I recently polled a group of dentists and asked them to define the most pressing issue in dentistry today and the answer by an astonishing margin was, ‘Overhead Control’. That came as no surprise to me since that is also the dominant topic of conversation from dentists approaching me at seminars.
Surveys in dental journals have reported that the typical office overhead for a solo dentist is now 72%. That is pathetic! If your office overhead is 72% or higher, you are working too hard for too little. Your overhead should be 60% or less.
Overhead control is all about expenses and income. First we will address the expense side of the equation and then we will address the income side. While your Profit & Loss Statement will include many line item expenses, there are 5 primary expenses that are your core expenses. Get these right and your overhead will fall in line. Below are the 5 primary expenses and ideal percentage benchmarks (NOTE: The %’s listed below are % of practice income):
This is your single largest expense. The ideal benchmark is 28% and that is an all-in total that includes every expense related to your employee costs.
This should be your 2nd largest expense and the target is 8%
The target is 6%
The target is 5%. This is also an all-in total that includes all costs associated with your office facility (rent or mortgage, property taxes, condo dues, building repairs and maintenance, etc…)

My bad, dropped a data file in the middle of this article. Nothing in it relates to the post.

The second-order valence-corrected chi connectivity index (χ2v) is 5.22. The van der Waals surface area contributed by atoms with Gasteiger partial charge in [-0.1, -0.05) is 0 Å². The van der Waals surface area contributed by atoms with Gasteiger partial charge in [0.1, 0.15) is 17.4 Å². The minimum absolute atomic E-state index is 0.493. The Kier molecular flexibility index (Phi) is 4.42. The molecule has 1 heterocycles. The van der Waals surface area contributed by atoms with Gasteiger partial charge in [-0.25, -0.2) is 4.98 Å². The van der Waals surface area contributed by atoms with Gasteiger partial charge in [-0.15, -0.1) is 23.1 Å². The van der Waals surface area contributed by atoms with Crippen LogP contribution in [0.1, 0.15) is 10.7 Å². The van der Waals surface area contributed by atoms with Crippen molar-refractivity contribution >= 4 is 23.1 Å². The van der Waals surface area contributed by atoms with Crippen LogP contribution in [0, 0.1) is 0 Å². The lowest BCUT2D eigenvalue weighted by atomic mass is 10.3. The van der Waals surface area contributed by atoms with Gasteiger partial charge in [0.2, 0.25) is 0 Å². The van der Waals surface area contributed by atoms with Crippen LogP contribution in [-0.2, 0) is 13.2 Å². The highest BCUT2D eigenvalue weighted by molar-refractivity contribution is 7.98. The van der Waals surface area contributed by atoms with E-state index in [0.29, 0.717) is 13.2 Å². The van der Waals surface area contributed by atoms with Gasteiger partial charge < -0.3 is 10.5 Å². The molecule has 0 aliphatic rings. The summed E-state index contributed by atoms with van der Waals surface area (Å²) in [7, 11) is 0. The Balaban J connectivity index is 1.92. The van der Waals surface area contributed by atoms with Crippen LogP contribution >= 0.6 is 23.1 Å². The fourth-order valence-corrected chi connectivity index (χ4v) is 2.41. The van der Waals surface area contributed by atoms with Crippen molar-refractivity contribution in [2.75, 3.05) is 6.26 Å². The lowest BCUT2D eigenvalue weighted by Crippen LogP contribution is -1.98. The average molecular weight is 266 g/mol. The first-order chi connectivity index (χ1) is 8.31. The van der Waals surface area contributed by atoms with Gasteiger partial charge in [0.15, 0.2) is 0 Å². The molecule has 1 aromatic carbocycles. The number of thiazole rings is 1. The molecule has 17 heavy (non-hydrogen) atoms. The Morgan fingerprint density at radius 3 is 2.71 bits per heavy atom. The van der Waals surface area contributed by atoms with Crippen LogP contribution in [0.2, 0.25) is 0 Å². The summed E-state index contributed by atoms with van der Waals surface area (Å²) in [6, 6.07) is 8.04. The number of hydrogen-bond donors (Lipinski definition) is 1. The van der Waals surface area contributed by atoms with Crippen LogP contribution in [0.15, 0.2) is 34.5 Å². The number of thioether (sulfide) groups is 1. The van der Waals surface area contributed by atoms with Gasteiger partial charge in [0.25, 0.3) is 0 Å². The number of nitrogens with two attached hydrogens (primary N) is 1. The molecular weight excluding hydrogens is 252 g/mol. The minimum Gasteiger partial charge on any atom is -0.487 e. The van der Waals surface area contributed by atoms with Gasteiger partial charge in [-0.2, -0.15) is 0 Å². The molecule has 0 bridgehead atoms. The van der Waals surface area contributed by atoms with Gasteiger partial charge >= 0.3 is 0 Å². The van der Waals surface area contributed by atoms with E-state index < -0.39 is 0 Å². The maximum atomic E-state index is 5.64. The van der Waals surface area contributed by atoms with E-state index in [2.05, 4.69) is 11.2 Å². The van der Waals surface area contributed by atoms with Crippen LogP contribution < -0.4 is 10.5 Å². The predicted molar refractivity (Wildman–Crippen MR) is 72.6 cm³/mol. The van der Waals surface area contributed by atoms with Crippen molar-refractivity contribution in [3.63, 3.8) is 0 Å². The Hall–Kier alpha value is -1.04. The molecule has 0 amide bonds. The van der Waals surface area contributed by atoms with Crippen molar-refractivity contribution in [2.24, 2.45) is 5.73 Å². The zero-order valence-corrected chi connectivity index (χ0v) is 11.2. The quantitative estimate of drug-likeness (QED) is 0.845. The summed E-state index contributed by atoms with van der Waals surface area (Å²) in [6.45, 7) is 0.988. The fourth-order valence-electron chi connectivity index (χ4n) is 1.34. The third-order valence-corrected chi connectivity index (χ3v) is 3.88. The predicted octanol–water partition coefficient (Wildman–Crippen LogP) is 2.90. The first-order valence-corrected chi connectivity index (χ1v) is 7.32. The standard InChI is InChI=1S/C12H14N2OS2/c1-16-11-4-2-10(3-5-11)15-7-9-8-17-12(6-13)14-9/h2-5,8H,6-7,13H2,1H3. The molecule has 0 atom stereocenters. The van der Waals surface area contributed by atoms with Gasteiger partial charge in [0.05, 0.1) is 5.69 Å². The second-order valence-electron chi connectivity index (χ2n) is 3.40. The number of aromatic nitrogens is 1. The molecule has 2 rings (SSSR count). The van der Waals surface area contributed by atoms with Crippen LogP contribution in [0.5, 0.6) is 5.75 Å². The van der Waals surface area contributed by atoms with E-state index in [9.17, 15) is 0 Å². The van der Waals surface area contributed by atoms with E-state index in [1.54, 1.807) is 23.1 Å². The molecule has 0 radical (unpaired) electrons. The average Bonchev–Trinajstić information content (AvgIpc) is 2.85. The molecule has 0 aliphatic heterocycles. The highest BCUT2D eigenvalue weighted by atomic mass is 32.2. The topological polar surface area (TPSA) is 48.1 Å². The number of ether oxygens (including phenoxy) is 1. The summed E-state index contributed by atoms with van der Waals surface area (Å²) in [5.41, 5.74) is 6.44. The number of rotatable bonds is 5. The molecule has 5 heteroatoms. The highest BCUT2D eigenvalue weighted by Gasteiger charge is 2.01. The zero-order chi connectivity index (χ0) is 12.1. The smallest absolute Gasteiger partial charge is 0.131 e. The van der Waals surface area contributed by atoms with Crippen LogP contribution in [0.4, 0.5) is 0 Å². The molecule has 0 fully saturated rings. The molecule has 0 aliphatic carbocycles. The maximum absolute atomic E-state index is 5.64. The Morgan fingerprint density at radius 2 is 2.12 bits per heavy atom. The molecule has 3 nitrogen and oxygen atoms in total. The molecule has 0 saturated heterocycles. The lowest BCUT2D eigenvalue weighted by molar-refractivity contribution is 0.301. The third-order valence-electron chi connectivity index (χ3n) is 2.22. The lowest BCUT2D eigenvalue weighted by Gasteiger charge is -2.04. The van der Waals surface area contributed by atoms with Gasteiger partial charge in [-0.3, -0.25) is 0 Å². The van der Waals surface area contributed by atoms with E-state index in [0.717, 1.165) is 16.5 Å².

The target is 5%
The total of these 5 expenses in percentage terms is 52%. That leaves another 8% for all the miscellaneous expenses to meet our goal of practice overhead of 60% or less.
On the cost side, the first step to gain control of your office overhead is to carefully evaluate your own expenses against the targets provided above. This exercise will allow you to identify where your financial ‘boat is leaking’. Once you identify the specific expenses where you are over spending, you can then make the necessary corrections.
On the income side of the equation there are two common issues that can radically impact your overhead. One is that you are not producing enough and the second is that you have too many insurance adjustments in your income. Let’s take each one individually.
Producing more with the same team and the same hours is a solution to increasing your profit because of the relationship between fixed and variable expenses. If you produce more with the same team and hours, none of your fixed expenses go up. The profit on your top, or growth, dollars is very attractive and can serve to significantly reduce your overheard percentages.
Next, take a close look at the insurance adjustments within your practice. Many dental offices today are virtually overrun with PPO plans with horrible fee schedules. You need to look at these insurance adjustments as ‘Marketing Expense’, because that is precisely what they are! You are ‘paying’ the insurance company to provide you new patients. When you look the insurance adjustments from this perspective you will likely find that you could spend significantly less to develop a comprehensive marketing plan that you are currently paying in insurance adjustments!
Let me encourage you to make 2012 the year that you bring your overhead under control! You deserve it! Keep Smiling!